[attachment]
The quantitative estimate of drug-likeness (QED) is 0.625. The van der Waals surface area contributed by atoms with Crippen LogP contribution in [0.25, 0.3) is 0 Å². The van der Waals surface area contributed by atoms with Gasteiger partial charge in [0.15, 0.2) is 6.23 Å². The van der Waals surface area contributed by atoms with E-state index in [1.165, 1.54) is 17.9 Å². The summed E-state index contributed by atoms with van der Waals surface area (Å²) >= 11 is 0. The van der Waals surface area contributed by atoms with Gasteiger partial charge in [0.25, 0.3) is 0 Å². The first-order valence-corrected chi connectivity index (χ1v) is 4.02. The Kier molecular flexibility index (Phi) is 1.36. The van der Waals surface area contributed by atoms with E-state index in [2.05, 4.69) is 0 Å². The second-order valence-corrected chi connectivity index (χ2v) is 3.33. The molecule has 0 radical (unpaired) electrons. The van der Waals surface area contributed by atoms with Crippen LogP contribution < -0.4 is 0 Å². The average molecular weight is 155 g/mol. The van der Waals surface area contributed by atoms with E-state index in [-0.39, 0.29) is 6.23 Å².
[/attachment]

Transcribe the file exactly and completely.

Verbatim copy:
The quantitative estimate of drug-likeness (QED) is 0.625. The van der Waals surface area contributed by atoms with Crippen LogP contribution in [0.25, 0.3) is 0 Å². The van der Waals surface area contributed by atoms with Gasteiger partial charge in [0.15, 0.2) is 6.23 Å². The van der Waals surface area contributed by atoms with E-state index in [1.165, 1.54) is 17.9 Å². The summed E-state index contributed by atoms with van der Waals surface area (Å²) >= 11 is 0. The van der Waals surface area contributed by atoms with Gasteiger partial charge in [0.25, 0.3) is 0 Å². The first-order valence-corrected chi connectivity index (χ1v) is 4.02. The Kier molecular flexibility index (Phi) is 1.36. The van der Waals surface area contributed by atoms with E-state index in [2.05, 4.69) is 0 Å². The second-order valence-corrected chi connectivity index (χ2v) is 3.33. The molecule has 0 radical (unpaired) electrons. The van der Waals surface area contributed by atoms with Crippen LogP contribution < -0.4 is 0 Å². The average molecular weight is 155 g/mol. The van der Waals surface area contributed by atoms with E-state index in [-0.39, 0.29) is 6.23 Å².